The aquarist nowadays has quite a choice of support equipment available. All this aquarium equipment, along with routine seawater changes, makes keeping high quality seawater easier. This is very important for the livestock be they fish or corals or whatever.
‘High quality seawater’ means something a little different to each aquarist. One aquarist may keep a fish only system, another a soft coral reef, and another a hard coral (SPS) system. The quality depends on what is being demanded.
Basic high quality is seawater without any toxins (ammonia and nitrite), at the correct pH, at the correct temperature and with a low nitrate presence. The quality is generally stable.
Basic seawater could be found in a fish only system. Nitrate is the usual problem with these, if there is a problem.
In the soft coral reef, in addition to the ‘basic’ quality, will be the alkalinity level and possibly also the calcium presence. Alkalinity resists changes in pH, and also appears to assist in the appearance of encrusting decorative algae. There is also a low demand for calcium, which could be met by the dry salt mix or, if not, by an additive.
The hard SPS (small polyp stony) coral reef has the same requirements as the soft coral one but again with additions. The aquarist will keep a closer watch on calcium and perhaps one or two others. SPS corals have a higher demand for calcium and, depending on stocking, it probably will not be met by the dry salt mix so an additive is required. In the larger aquarium, a calcium reactor could be used.
The above paragraphs are not meant to be a list of different system requirements, only to give a start to the support equipment needed and the choice of ‘the most important’. Of course it can be argued that all are important for the needs of different systems. How about an auto top-up system for example, particularly on larger aquariums? Keeping the level correct reduces salinity instability. In the same way there are calcium reactors, exterior heater controllers, kalkwasser stirrers, lighting timers, powerheads for seawater movement, return pumps for use in a sump etc.
Specific equipment is important to a particular system, and perhaps useful but less important to another. So is there a general piece of equipment that could be of use, or better put, is of use to all systems?
What is it that often rears its unwanted head and can cause trouble for the aquarist? Unsightly algae could appear which, if present in quantity, may drive the aquarist to near despair and spoil an otherwise lovely display. More sensitive corals and even fish are affected by too high a presence. It could appear in any type system, fish only, soft or SPS reef.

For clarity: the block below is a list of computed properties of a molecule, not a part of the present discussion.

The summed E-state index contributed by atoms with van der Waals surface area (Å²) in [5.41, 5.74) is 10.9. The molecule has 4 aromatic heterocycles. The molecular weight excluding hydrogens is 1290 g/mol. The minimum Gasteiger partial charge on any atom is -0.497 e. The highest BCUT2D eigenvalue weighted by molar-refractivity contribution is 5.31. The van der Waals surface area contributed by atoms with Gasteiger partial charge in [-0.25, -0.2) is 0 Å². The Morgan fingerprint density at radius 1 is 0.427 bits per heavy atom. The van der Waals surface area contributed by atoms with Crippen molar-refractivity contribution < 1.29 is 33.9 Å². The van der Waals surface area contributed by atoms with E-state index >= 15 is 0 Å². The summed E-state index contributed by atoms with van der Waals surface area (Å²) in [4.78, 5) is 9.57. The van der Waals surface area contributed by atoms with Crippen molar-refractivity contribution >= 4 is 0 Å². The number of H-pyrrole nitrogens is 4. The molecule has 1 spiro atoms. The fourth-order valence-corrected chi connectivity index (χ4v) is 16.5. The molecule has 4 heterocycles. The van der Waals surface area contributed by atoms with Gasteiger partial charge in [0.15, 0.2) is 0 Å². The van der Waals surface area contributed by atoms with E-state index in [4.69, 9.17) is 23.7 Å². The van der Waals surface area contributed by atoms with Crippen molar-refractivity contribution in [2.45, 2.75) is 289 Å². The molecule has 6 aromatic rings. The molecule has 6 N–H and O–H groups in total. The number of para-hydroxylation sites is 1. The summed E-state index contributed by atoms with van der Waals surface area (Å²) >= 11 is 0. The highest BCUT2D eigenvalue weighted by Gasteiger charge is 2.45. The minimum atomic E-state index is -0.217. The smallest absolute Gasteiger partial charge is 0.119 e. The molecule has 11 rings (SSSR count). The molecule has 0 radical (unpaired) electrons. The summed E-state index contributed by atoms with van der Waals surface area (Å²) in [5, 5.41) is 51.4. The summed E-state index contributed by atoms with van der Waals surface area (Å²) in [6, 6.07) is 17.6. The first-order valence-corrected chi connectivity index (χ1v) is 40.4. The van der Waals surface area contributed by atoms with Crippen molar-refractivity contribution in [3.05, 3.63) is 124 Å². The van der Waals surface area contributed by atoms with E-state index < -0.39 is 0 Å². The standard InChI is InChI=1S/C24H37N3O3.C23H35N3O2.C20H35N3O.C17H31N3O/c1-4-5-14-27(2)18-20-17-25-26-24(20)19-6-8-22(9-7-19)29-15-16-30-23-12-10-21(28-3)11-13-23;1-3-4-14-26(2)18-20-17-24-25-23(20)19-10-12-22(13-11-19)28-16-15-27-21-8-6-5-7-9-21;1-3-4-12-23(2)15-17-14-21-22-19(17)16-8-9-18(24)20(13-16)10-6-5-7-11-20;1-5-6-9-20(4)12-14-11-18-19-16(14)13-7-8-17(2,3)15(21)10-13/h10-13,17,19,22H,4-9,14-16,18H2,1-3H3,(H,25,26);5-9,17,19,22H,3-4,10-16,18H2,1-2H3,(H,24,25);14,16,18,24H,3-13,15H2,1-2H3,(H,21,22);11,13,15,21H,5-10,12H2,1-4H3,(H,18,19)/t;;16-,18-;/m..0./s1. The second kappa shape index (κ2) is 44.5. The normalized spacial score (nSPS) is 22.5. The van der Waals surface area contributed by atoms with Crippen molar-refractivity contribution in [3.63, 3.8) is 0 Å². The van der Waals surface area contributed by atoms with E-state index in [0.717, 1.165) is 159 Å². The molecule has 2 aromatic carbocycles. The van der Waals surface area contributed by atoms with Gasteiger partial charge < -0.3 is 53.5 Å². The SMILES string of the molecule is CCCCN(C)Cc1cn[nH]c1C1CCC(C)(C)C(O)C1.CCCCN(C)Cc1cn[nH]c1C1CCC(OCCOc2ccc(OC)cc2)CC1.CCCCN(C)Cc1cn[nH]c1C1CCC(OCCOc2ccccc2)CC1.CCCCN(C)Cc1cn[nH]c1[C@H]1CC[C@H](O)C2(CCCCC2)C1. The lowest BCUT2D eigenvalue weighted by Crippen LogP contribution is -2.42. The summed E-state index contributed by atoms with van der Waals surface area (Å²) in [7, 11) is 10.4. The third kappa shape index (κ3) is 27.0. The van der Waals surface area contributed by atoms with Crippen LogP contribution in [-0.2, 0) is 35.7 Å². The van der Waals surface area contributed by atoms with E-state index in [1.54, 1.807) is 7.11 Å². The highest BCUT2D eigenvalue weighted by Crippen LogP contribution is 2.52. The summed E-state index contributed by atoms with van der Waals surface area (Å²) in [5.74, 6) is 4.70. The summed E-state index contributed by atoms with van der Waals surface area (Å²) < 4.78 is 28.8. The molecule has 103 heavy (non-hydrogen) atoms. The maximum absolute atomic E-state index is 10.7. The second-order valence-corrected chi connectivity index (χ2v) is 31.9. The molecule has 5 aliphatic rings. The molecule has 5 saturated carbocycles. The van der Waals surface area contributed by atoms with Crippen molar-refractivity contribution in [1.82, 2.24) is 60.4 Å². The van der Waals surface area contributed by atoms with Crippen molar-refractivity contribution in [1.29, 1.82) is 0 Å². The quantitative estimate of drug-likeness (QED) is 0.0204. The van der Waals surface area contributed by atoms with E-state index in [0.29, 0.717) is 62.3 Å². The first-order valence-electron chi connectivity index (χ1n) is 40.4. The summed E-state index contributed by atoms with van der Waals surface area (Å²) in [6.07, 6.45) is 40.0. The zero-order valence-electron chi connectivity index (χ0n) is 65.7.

Nitrate is the answer. In a reef system the guideline is 10 ppm (parts per million) or less – in a fish only preferably the same, but at least as low as possible. Nitrate is controlled by proper stocking (particularly fish), careful feeding and routine partial seawater changes. Nevertheless, nitrate is often in excess.
Nitrate is a product of the nitrogen cycle which occurs in the bio-filter. Bacteria convert toxins and eventually the resulting nitrate (if live rock is in use in sufficient quantity and quality) is broken down and released from the seawater as a gas. Yet nitrate could get to excess levels despite this. Where the bio-filter is contained in a canister filter the nitrate is the end product and without care will continue to rise.
This is our clue – what piece of equipment can be of use in all systems and combat nitrate? The answer of course is the protein skimmer. This piece of well known equipment is benevolent to all system types (except specific ‘mud’ though many aquarists use a protein skimmer anyway).
Generally seawater moves through the skimmer steadily and dissolved organic matter (DOM) is removed. This improves the seawater straightaway as excessive DOM is not required. (It is known that corals, or at least some of them, can make use of DOM as a food source, but DOM should not be in excess.)
What is really good is that the DOM is removed entirely from the seawater and stored. Not being in the seawater the bacteria in the bio-filter cannot act on it, in other words it is no longer a source for nitrate. The protein skimmer is not the total answer for nitrate but is very helpful.
Even without that aspect, just look at the yukky brown smelly gunk that could appear in the collection cup. It must be better with that out of the seawater!
So, disregarding equipment that is essential to life itself such as heaters, my choice for the number one piece of general marine system support equipment is the protein skimmer.